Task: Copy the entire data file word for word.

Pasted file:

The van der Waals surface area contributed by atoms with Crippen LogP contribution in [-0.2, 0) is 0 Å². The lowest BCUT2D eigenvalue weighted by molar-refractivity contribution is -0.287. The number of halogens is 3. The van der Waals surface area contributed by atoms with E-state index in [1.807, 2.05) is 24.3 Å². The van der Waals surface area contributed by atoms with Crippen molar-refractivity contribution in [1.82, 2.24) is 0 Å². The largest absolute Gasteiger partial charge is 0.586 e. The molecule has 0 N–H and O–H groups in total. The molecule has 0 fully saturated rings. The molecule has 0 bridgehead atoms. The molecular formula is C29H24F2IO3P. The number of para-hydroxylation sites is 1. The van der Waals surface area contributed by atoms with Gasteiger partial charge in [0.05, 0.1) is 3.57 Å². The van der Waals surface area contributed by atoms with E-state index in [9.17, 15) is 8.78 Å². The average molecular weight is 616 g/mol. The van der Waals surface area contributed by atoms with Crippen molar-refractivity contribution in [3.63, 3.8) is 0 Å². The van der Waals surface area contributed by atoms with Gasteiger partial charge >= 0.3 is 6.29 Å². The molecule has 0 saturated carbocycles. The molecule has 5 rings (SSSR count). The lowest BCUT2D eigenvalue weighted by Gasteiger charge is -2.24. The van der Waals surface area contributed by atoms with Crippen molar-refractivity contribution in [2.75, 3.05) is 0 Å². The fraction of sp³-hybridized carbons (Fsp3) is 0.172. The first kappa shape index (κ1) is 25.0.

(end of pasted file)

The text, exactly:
The van der Waals surface area contributed by atoms with Crippen LogP contribution in [-0.2, 0) is 0 Å². The lowest BCUT2D eigenvalue weighted by molar-refractivity contribution is -0.287. The number of halogens is 3. The van der Waals surface area contributed by atoms with E-state index in [1.807, 2.05) is 24.3 Å². The van der Waals surface area contributed by atoms with Crippen molar-refractivity contribution in [1.82, 2.24) is 0 Å². The largest absolute Gasteiger partial charge is 0.586 e. The molecule has 0 N–H and O–H groups in total. The molecule has 0 fully saturated rings. The molecule has 0 bridgehead atoms. The molecular formula is C29H24F2IO3P. The number of para-hydroxylation sites is 1. The van der Waals surface area contributed by atoms with Gasteiger partial charge in [0.05, 0.1) is 3.57 Å². The van der Waals surface area contributed by atoms with E-state index in [9.17, 15) is 8.78 Å². The average molecular weight is 616 g/mol. The van der Waals surface area contributed by atoms with Crippen molar-refractivity contribution in [3.63, 3.8) is 0 Å². The van der Waals surface area contributed by atoms with Gasteiger partial charge >= 0.3 is 6.29 Å². The molecule has 0 saturated carbocycles. The molecule has 5 rings (SSSR count). The lowest BCUT2D eigenvalue weighted by Gasteiger charge is -2.24. The van der Waals surface area contributed by atoms with Crippen molar-refractivity contribution in [2.75, 3.05) is 0 Å². The fraction of sp³-hybridized carbons (Fsp3) is 0.172. The first kappa shape index (κ1) is 25.0.